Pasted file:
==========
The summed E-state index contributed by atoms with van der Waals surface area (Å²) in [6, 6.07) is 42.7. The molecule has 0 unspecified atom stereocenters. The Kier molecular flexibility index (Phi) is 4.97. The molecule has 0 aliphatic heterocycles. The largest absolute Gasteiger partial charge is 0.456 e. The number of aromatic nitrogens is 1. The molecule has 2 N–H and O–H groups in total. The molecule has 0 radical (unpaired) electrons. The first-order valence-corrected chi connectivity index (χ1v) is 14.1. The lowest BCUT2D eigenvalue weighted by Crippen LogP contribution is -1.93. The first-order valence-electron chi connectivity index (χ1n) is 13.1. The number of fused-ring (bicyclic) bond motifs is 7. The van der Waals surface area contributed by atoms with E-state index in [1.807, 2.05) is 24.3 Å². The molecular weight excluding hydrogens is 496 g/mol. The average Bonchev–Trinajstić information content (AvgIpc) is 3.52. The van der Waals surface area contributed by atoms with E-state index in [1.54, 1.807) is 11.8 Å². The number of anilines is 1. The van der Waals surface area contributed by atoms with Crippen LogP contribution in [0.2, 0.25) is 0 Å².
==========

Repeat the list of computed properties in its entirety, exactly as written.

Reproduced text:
The summed E-state index contributed by atoms with van der Waals surface area (Å²) in [6, 6.07) is 42.7. The molecule has 0 unspecified atom stereocenters. The Kier molecular flexibility index (Phi) is 4.97. The molecule has 0 aliphatic heterocycles. The largest absolute Gasteiger partial charge is 0.456 e. The number of aromatic nitrogens is 1. The molecule has 2 N–H and O–H groups in total. The molecule has 0 radical (unpaired) electrons. The first-order valence-corrected chi connectivity index (χ1v) is 14.1. The lowest BCUT2D eigenvalue weighted by Crippen LogP contribution is -1.93. The first-order valence-electron chi connectivity index (χ1n) is 13.1. The number of fused-ring (bicyclic) bond motifs is 7. The van der Waals surface area contributed by atoms with E-state index in [1.807, 2.05) is 24.3 Å². The molecular weight excluding hydrogens is 496 g/mol. The average Bonchev–Trinajstić information content (AvgIpc) is 3.52. The van der Waals surface area contributed by atoms with E-state index in [1.54, 1.807) is 11.8 Å². The number of anilines is 1. The van der Waals surface area contributed by atoms with Crippen LogP contribution in [0.2, 0.25) is 0 Å².